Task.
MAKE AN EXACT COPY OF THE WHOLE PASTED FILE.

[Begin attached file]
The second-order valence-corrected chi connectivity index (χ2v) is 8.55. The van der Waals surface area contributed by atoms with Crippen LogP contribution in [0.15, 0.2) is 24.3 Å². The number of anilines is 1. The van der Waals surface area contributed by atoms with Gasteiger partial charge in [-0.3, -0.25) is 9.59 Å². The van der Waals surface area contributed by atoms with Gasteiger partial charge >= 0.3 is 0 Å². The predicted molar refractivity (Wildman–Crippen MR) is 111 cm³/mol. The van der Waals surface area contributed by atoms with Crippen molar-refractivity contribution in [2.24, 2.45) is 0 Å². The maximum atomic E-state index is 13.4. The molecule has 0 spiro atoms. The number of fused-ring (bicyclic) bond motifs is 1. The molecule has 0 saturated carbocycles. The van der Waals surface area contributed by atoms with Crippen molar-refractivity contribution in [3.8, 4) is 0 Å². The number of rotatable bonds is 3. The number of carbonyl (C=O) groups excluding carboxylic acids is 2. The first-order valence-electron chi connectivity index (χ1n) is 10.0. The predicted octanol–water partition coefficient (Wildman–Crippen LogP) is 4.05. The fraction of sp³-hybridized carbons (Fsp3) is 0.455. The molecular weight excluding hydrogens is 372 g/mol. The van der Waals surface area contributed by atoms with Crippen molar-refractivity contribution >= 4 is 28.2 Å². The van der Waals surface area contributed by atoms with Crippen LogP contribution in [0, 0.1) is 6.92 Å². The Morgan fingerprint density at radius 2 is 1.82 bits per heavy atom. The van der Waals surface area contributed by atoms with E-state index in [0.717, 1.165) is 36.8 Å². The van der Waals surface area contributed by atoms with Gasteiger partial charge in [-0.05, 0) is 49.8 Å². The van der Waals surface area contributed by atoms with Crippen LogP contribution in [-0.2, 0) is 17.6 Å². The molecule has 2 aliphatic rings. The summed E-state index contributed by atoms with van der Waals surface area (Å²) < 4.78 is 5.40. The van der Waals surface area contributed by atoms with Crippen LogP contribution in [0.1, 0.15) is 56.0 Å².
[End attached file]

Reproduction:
The second-order valence-corrected chi connectivity index (χ2v) is 8.55. The van der Waals surface area contributed by atoms with Crippen LogP contribution in [0.15, 0.2) is 24.3 Å². The number of anilines is 1. The van der Waals surface area contributed by atoms with Gasteiger partial charge in [-0.3, -0.25) is 9.59 Å². The van der Waals surface area contributed by atoms with Gasteiger partial charge >= 0.3 is 0 Å². The predicted molar refractivity (Wildman–Crippen MR) is 111 cm³/mol. The van der Waals surface area contributed by atoms with Crippen molar-refractivity contribution in [2.24, 2.45) is 0 Å². The maximum atomic E-state index is 13.4. The molecule has 0 spiro atoms. The number of fused-ring (bicyclic) bond motifs is 1. The molecule has 0 saturated carbocycles. The van der Waals surface area contributed by atoms with Crippen molar-refractivity contribution in [3.8, 4) is 0 Å². The number of rotatable bonds is 3. The number of carbonyl (C=O) groups excluding carboxylic acids is 2. The first-order valence-electron chi connectivity index (χ1n) is 10.0. The predicted octanol–water partition coefficient (Wildman–Crippen LogP) is 4.05. The fraction of sp³-hybridized carbons (Fsp3) is 0.455. The molecular weight excluding hydrogens is 372 g/mol. The van der Waals surface area contributed by atoms with Crippen molar-refractivity contribution >= 4 is 28.2 Å². The van der Waals surface area contributed by atoms with Crippen LogP contribution in [0, 0.1) is 6.92 Å². The Morgan fingerprint density at radius 2 is 1.82 bits per heavy atom. The van der Waals surface area contributed by atoms with E-state index in [0.717, 1.165) is 36.8 Å². The van der Waals surface area contributed by atoms with Gasteiger partial charge in [-0.05, 0) is 49.8 Å². The van der Waals surface area contributed by atoms with Crippen LogP contribution in [-0.2, 0) is 17.6 Å². The molecule has 2 aliphatic rings. The summed E-state index contributed by atoms with van der Waals surface area (Å²) < 4.78 is 5.40. The van der Waals surface area contributed by atoms with Crippen LogP contribution in [0.1, 0.15) is 56.0 Å².